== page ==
Rabobank said the combination of more grains going to northern ports and increasing investments in logistics has resulted in an interesting change in the grain transportation network that has to be crossed to reach Brazil’s port.

“Rabobank estimates that 44% of soybeans and corn arrive in the ports via road transport, which isn’t different from the 2010 situation, while obviously volumes grew, by 145% to 42.8 million tonnes,” it said. “The volumes arriving at ports by train doubled from 19 million tonnes to 40.4 million tonnes, but the share of railway transport decreased, from 50% to 42%.”

The main change, according to Rabobank, occurred on the waterways. In 2010, 2.2 million tonnes of soybeans and corn arrived in export ports via rivers. In 2017, this volume increased to 14 million tonnes. Consequently, the share of waterways in the transportation network increased to 14% from 6%.

“Almost all the barge shipments to export ports occur in the Northern Arc, where nowadays half of all exported volumes arrive at the export ports via waterways,” Rabobank said.

Rabobank said it expects railways to recover shares again in the long term and waters to continue to gain share in the Brazilian grain transportation network.

“For railways, Brazil is expected to tender for the concession of new lines in the near term,” Rabobank said. “This is most likely to happen for the new line of the North-South railway in the central area of Brazil and Ferrogão, which will link the northern area of Mato Grosso (the main soybean and corn-producing state of Brazil) to a waterway in the state of Pará.”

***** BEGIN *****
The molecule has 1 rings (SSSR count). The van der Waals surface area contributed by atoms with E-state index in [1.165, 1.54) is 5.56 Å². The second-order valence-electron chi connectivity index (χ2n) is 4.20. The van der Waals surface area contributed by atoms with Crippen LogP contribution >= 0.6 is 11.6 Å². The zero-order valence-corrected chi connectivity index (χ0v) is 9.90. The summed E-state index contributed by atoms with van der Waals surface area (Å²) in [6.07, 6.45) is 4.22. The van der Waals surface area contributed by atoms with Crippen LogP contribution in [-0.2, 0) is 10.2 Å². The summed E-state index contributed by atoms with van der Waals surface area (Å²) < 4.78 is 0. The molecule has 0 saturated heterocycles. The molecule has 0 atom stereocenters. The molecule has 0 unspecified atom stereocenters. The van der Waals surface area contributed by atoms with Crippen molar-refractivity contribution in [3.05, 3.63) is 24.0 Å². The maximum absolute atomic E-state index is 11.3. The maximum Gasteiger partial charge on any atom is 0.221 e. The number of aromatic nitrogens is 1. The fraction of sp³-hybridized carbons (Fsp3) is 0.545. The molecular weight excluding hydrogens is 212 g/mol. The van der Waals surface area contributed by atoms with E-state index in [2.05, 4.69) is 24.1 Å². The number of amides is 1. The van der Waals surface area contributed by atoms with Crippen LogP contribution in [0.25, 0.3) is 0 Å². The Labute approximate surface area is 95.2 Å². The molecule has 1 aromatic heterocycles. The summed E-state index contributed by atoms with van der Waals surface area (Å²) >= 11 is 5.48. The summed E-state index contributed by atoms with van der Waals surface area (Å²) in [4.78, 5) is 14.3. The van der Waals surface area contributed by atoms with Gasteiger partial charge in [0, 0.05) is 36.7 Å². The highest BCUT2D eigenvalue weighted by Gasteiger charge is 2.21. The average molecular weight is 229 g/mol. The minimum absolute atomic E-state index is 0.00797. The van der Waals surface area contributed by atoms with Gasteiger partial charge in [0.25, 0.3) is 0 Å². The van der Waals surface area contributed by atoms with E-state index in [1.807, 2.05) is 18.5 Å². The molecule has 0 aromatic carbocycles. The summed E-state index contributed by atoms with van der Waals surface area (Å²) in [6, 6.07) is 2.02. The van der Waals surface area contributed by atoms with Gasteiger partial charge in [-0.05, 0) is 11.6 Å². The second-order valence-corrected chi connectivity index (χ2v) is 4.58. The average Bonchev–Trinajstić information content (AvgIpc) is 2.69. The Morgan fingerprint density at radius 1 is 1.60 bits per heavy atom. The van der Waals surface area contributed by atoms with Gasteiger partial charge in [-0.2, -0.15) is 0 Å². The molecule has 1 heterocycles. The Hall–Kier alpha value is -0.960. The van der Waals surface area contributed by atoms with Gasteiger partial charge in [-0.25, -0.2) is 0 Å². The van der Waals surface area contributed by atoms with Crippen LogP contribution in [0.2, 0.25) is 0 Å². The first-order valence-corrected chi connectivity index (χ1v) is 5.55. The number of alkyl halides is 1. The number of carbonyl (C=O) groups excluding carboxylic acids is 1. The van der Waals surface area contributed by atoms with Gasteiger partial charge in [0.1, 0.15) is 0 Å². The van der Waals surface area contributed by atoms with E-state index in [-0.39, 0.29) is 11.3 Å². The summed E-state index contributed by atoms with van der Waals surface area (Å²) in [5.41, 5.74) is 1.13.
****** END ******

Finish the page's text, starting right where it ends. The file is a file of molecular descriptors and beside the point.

The report noted that the government is also in talks with rail companies to extend the concession of current contracts, which are due to end between 2028 and 2034, by another 10 to 15 years in return for new investments in these railways.

Trucking issues plaguing Brazil’s grain industry

Despite the billions of dollars spent to upgrade Brazil’s grain transportation infrastructure, the country still is far from efficient at moving grain and is still very dependent upon trucking to get the job done.

That was never more apparent than during an 11-day trucker’s strike in late May that caused estimated losses of $1.75 billion to Brazil’s agricultural sector.

Although soybean exports were not significantly affected since the harvest was nearly finished when the strike began and the harvest for the second crop “safrinha” corn was just beginning, the greater impact has come with a new law that allows the National Transport Agency (ANTT) to set minimum rates for trucking freights across the country.

The ANTT in September raised minimum truck freight rates by 5% on average, which translates into a more than $800 million increase in transportation fees for the country’s grain industry, according to Anec, an exporter group based in Brazil.

Meanwhile, the Brazilian truckers’ association (Abcam) said that the new higher minimums did not do enough to meet the needs of freelance truckers. Abcam said it has no plans to go on strike again but would seek a meeting with the office of the president’s chief of staff to voice its concern.

Brazilian roads account for approximately 60% of all grains and oilseeds cargo transportation, according to a 2018 Global Agricultural Information Network (GAIN) report from the U.S. Department of Agriculture. The report notes that many of the country’s main grain transport roads are unpaved.